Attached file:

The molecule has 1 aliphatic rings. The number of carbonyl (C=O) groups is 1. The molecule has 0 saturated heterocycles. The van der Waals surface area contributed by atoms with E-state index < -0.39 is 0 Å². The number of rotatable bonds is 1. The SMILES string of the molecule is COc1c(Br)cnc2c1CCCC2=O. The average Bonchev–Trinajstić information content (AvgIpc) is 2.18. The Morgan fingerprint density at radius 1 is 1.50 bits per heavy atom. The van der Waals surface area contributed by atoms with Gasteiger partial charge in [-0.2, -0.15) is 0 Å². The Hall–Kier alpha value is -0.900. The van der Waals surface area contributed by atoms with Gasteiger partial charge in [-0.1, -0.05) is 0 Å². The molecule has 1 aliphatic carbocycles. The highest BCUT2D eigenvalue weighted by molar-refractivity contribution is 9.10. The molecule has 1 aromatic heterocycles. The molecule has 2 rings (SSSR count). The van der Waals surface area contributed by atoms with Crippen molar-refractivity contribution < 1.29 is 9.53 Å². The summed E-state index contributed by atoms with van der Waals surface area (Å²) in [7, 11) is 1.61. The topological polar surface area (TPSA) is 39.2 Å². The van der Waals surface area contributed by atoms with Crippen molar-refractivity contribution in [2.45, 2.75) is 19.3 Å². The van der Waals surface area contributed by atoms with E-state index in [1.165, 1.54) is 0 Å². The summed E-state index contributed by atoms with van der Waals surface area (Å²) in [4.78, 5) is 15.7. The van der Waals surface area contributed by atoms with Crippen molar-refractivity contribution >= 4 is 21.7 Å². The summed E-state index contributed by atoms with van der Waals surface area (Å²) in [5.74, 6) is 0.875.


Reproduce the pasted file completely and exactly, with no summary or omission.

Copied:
The molecule has 1 aliphatic rings. The number of carbonyl (C=O) groups is 1. The molecule has 0 saturated heterocycles. The van der Waals surface area contributed by atoms with E-state index < -0.39 is 0 Å². The number of rotatable bonds is 1. The SMILES string of the molecule is COc1c(Br)cnc2c1CCCC2=O. The average Bonchev–Trinajstić information content (AvgIpc) is 2.18. The Morgan fingerprint density at radius 1 is 1.50 bits per heavy atom. The van der Waals surface area contributed by atoms with Gasteiger partial charge in [-0.2, -0.15) is 0 Å². The Hall–Kier alpha value is -0.900. The van der Waals surface area contributed by atoms with Gasteiger partial charge in [-0.1, -0.05) is 0 Å². The molecule has 1 aliphatic carbocycles. The highest BCUT2D eigenvalue weighted by molar-refractivity contribution is 9.10. The molecule has 1 aromatic heterocycles. The molecule has 2 rings (SSSR count). The van der Waals surface area contributed by atoms with Crippen molar-refractivity contribution < 1.29 is 9.53 Å². The summed E-state index contributed by atoms with van der Waals surface area (Å²) in [7, 11) is 1.61. The topological polar surface area (TPSA) is 39.2 Å². The van der Waals surface area contributed by atoms with Crippen molar-refractivity contribution in [2.45, 2.75) is 19.3 Å². The van der Waals surface area contributed by atoms with E-state index in [1.165, 1.54) is 0 Å². The summed E-state index contributed by atoms with van der Waals surface area (Å²) in [4.78, 5) is 15.7. The van der Waals surface area contributed by atoms with Crippen molar-refractivity contribution >= 4 is 21.7 Å². The summed E-state index contributed by atoms with van der Waals surface area (Å²) in [5.74, 6) is 0.875.